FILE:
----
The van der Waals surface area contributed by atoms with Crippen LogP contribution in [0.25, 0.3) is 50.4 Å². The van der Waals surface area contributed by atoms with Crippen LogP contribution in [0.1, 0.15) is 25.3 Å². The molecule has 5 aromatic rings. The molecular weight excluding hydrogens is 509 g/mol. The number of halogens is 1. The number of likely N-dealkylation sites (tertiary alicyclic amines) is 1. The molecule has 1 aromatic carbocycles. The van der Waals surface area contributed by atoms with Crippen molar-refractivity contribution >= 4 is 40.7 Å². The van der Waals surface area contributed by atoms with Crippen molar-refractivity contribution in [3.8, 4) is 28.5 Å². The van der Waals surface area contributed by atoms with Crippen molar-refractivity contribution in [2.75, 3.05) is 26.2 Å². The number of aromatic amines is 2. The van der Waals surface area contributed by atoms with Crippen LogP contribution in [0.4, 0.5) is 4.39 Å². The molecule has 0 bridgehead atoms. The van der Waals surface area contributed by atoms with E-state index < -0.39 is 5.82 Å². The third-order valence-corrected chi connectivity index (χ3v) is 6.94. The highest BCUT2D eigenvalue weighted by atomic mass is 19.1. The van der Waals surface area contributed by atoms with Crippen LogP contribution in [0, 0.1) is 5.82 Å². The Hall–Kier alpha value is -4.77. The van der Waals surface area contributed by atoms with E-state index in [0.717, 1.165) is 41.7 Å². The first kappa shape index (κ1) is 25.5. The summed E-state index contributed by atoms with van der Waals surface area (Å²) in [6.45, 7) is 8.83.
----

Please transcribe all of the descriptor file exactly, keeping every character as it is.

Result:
The van der Waals surface area contributed by atoms with Crippen LogP contribution in [0.25, 0.3) is 50.4 Å². The van der Waals surface area contributed by atoms with Crippen LogP contribution in [0.1, 0.15) is 25.3 Å². The molecule has 5 aromatic rings. The molecular weight excluding hydrogens is 509 g/mol. The number of halogens is 1. The number of likely N-dealkylation sites (tertiary alicyclic amines) is 1. The molecule has 1 aromatic carbocycles. The van der Waals surface area contributed by atoms with Crippen molar-refractivity contribution >= 4 is 40.7 Å². The van der Waals surface area contributed by atoms with Crippen molar-refractivity contribution in [3.8, 4) is 28.5 Å². The van der Waals surface area contributed by atoms with Crippen molar-refractivity contribution in [2.75, 3.05) is 26.2 Å². The number of aromatic amines is 2. The van der Waals surface area contributed by atoms with Crippen LogP contribution in [0.4, 0.5) is 4.39 Å². The molecule has 0 bridgehead atoms. The van der Waals surface area contributed by atoms with E-state index < -0.39 is 5.82 Å². The third-order valence-corrected chi connectivity index (χ3v) is 6.94. The highest BCUT2D eigenvalue weighted by atomic mass is 19.1. The van der Waals surface area contributed by atoms with Crippen LogP contribution in [0, 0.1) is 5.82 Å². The Hall–Kier alpha value is -4.77. The van der Waals surface area contributed by atoms with E-state index in [0.717, 1.165) is 41.7 Å². The first kappa shape index (κ1) is 25.5. The summed E-state index contributed by atoms with van der Waals surface area (Å²) in [6.45, 7) is 8.83.